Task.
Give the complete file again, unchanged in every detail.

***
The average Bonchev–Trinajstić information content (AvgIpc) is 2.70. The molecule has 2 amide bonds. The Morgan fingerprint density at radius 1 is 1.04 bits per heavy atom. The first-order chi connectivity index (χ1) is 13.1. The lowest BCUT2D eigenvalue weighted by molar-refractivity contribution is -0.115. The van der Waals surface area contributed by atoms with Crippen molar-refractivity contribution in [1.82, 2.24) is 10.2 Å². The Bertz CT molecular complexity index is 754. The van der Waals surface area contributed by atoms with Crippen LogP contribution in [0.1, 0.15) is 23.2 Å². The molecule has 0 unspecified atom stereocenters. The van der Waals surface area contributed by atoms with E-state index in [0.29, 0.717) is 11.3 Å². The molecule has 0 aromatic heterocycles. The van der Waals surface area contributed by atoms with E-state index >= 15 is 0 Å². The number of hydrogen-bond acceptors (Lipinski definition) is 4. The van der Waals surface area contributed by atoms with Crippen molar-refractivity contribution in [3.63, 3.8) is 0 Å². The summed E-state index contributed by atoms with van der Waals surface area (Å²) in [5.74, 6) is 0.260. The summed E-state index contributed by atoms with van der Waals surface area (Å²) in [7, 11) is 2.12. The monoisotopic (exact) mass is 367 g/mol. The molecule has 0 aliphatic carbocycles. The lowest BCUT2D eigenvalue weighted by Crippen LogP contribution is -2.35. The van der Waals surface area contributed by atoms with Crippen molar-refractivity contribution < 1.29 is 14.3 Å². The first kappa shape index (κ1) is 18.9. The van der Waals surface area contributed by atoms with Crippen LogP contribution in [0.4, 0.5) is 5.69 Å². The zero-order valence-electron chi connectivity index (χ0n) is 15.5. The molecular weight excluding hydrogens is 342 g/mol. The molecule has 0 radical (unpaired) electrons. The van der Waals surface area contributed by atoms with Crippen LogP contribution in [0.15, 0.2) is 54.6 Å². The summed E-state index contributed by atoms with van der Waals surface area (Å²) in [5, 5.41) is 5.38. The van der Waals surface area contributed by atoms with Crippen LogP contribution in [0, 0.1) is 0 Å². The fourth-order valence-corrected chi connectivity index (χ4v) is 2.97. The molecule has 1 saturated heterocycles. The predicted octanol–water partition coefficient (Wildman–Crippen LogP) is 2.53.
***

The average Bonchev–Trinajstić information content (AvgIpc) is 2.70. The molecule has 2 amide bonds. The Morgan fingerprint density at radius 1 is 1.04 bits per heavy atom. The first-order chi connectivity index (χ1) is 13.1. The lowest BCUT2D eigenvalue weighted by molar-refractivity contribution is -0.115. The van der Waals surface area contributed by atoms with Crippen molar-refractivity contribution in [1.82, 2.24) is 10.2 Å². The Bertz CT molecular complexity index is 754. The van der Waals surface area contributed by atoms with Crippen LogP contribution in [0.1, 0.15) is 23.2 Å². The molecule has 0 unspecified atom stereocenters. The van der Waals surface area contributed by atoms with E-state index in [0.29, 0.717) is 11.3 Å². The molecule has 0 aromatic heterocycles. The van der Waals surface area contributed by atoms with E-state index >= 15 is 0 Å². The number of hydrogen-bond acceptors (Lipinski definition) is 4. The van der Waals surface area contributed by atoms with Crippen molar-refractivity contribution in [3.63, 3.8) is 0 Å². The summed E-state index contributed by atoms with van der Waals surface area (Å²) in [5.74, 6) is 0.260. The summed E-state index contributed by atoms with van der Waals surface area (Å²) in [7, 11) is 2.12. The monoisotopic (exact) mass is 367 g/mol. The molecule has 0 aliphatic carbocycles. The lowest BCUT2D eigenvalue weighted by Crippen LogP contribution is -2.35. The van der Waals surface area contributed by atoms with Crippen molar-refractivity contribution < 1.29 is 14.3 Å². The first kappa shape index (κ1) is 18.9. The van der Waals surface area contributed by atoms with Crippen LogP contribution in [0.4, 0.5) is 5.69 Å². The zero-order valence-electron chi connectivity index (χ0n) is 15.5. The molecular weight excluding hydrogens is 342 g/mol. The molecule has 0 radical (unpaired) electrons. The van der Waals surface area contributed by atoms with Crippen LogP contribution in [0.15, 0.2) is 54.6 Å². The summed E-state index contributed by atoms with van der Waals surface area (Å²) in [5, 5.41) is 5.38. The van der Waals surface area contributed by atoms with Crippen LogP contribution in [0, 0.1) is 0 Å². The fourth-order valence-corrected chi connectivity index (χ4v) is 2.97. The molecule has 1 saturated heterocycles. The predicted octanol–water partition coefficient (Wildman–Crippen LogP) is 2.53.